You're truly never too young or too old to protect your heart. "The buildup of plaque in your arteries can silently start as early as your late teens and early 20s," explains Jennifer H. Mieres, M.D., professor of cardiology and population health and senior vice president, office of community and public health, at the North Shore-LIJ health system. Lower your odds of developing heart disease by keeping an eye on these key factors and lifestyle habits in your 30s, 40s, 50s, and beyond.See More
Five simple ways to help your heart with your mouth.
The remarkable heart beats about 100,000 times a day and more than 2.5 billion times over the course of an average lifetime. Making heart-healthy food decisions is one way to help it along. Here are five simple strategies to keep in mind.
Processed food -- usually boxed, wrapped, or in bags -- has fewer phytonutrients, which have been shown in some studies to reduce the risk of heart disease, says Susan Moores, spokeswoman for the American Dietetic Association and a Minneapolis-based dietitian.
The more colors you incorporate into your meals, the greater your exposure to a variety of heart-healthy antioxidants. "Fruits and veggies have the greatest variety of color, and making more colorful meals means you're taking advantage of their heart-friendly properties," Moore says.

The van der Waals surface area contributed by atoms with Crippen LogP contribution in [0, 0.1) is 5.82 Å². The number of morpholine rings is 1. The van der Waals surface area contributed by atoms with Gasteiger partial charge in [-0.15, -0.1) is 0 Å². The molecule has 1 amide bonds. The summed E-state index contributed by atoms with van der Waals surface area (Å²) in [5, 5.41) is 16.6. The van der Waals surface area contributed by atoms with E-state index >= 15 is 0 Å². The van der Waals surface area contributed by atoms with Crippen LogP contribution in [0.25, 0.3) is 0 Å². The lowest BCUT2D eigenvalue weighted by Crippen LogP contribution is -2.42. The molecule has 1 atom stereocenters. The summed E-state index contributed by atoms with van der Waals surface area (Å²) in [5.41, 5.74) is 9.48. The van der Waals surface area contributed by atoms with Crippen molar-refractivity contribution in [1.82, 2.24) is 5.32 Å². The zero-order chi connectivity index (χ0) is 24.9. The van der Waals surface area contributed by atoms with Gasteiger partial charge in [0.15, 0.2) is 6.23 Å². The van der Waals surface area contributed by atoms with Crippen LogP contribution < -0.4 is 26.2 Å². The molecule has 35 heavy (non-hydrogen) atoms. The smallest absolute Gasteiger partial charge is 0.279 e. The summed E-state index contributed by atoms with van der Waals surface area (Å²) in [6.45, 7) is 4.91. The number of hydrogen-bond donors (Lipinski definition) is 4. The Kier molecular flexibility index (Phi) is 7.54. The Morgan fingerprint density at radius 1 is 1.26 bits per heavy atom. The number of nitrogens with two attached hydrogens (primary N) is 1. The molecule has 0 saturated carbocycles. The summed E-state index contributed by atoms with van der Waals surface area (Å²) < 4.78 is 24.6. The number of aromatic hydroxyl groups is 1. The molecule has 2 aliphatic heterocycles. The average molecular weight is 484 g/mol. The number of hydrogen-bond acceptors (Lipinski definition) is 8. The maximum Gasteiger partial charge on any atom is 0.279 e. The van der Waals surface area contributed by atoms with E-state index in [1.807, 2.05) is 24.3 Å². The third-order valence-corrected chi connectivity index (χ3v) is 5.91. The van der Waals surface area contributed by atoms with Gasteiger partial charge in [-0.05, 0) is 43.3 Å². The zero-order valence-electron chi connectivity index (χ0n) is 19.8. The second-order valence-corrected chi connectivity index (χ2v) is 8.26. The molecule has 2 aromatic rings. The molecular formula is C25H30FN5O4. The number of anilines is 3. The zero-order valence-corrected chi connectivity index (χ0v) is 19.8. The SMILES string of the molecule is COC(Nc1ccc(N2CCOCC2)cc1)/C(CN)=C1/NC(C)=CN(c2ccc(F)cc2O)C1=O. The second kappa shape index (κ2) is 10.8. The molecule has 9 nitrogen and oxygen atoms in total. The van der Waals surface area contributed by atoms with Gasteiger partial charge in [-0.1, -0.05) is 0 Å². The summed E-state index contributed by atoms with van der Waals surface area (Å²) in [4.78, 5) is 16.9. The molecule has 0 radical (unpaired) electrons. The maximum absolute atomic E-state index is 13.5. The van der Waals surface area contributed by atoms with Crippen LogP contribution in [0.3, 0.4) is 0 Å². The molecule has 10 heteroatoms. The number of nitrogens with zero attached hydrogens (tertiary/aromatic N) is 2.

The U.S. Department of Agriculture recommends less than 1 teaspoon of sodium per day. If you have high blood pressure, the condition is more difficult to control if you're not keeping salt consumption down. And because sodium balances against potassium in the body, you may want to add more foods with high amounts of potassium, such as bananas, oranges, grapes, nuts, potatoes, and cantaloupe.
Studies have shown that the omega-3 fatty acids found in many types of fish may help prevent heart disease by improving the elasticity of arteries and inhibiting plaque formation. Have broiled or baked (not fried) fish once or twice a week.
A small amount of alcohol can significantly reduce your risk of heart disease, especially when coupled with healthful eating habits, according to a study in the Archives of Internal Medicine. For women, that means one drink a day. More isn't better -- too much alcohol raises the risk of other diseases, such as some forms of cancer.